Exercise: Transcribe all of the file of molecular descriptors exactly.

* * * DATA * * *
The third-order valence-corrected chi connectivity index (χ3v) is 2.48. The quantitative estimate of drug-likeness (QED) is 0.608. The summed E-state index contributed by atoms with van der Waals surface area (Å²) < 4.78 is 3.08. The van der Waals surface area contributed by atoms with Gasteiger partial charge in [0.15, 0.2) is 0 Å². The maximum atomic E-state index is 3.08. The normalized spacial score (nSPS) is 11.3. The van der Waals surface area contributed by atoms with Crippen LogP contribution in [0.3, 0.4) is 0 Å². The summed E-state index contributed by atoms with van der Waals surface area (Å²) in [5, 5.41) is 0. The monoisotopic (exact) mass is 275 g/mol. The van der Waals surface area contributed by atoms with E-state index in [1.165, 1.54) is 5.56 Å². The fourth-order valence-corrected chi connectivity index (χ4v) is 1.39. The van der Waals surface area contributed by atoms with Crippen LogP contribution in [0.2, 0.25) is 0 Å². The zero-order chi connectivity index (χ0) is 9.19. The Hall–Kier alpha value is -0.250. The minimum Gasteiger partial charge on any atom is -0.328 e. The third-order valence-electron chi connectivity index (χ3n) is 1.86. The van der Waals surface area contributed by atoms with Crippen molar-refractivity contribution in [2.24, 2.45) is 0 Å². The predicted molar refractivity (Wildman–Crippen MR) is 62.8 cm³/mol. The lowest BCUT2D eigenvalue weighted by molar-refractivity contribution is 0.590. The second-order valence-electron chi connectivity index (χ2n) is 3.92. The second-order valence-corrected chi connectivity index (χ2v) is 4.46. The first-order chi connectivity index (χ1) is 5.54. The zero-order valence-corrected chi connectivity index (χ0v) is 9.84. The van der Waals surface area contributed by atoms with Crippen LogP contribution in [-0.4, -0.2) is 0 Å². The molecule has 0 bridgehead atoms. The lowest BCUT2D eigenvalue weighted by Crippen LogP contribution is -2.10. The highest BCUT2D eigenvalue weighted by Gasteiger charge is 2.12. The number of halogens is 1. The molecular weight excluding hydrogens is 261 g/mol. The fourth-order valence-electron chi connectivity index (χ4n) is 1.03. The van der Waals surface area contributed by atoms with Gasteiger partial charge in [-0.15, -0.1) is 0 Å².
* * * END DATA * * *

The third-order valence-corrected chi connectivity index (χ3v) is 2.48. The quantitative estimate of drug-likeness (QED) is 0.608. The summed E-state index contributed by atoms with van der Waals surface area (Å²) < 4.78 is 3.08. The van der Waals surface area contributed by atoms with Gasteiger partial charge in [0.15, 0.2) is 0 Å². The maximum atomic E-state index is 3.08. The normalized spacial score (nSPS) is 11.3. The van der Waals surface area contributed by atoms with Crippen LogP contribution in [0.3, 0.4) is 0 Å². The summed E-state index contributed by atoms with van der Waals surface area (Å²) in [5, 5.41) is 0. The monoisotopic (exact) mass is 275 g/mol. The van der Waals surface area contributed by atoms with E-state index in [1.165, 1.54) is 5.56 Å². The fourth-order valence-corrected chi connectivity index (χ4v) is 1.39. The van der Waals surface area contributed by atoms with Crippen LogP contribution in [0.2, 0.25) is 0 Å². The zero-order chi connectivity index (χ0) is 9.19. The Hall–Kier alpha value is -0.250. The minimum Gasteiger partial charge on any atom is -0.328 e. The third-order valence-electron chi connectivity index (χ3n) is 1.86. The van der Waals surface area contributed by atoms with Crippen molar-refractivity contribution in [2.24, 2.45) is 0 Å². The predicted molar refractivity (Wildman–Crippen MR) is 62.8 cm³/mol. The lowest BCUT2D eigenvalue weighted by molar-refractivity contribution is 0.590. The second-order valence-electron chi connectivity index (χ2n) is 3.92. The second-order valence-corrected chi connectivity index (χ2v) is 4.46. The first-order chi connectivity index (χ1) is 5.54. The zero-order valence-corrected chi connectivity index (χ0v) is 9.84. The van der Waals surface area contributed by atoms with Crippen LogP contribution in [-0.4, -0.2) is 0 Å². The molecule has 0 bridgehead atoms. The lowest BCUT2D eigenvalue weighted by Crippen LogP contribution is -2.10. The highest BCUT2D eigenvalue weighted by Gasteiger charge is 2.12. The number of halogens is 1. The molecular weight excluding hydrogens is 261 g/mol. The fourth-order valence-electron chi connectivity index (χ4n) is 1.03. The van der Waals surface area contributed by atoms with Gasteiger partial charge in [-0.15, -0.1) is 0 Å².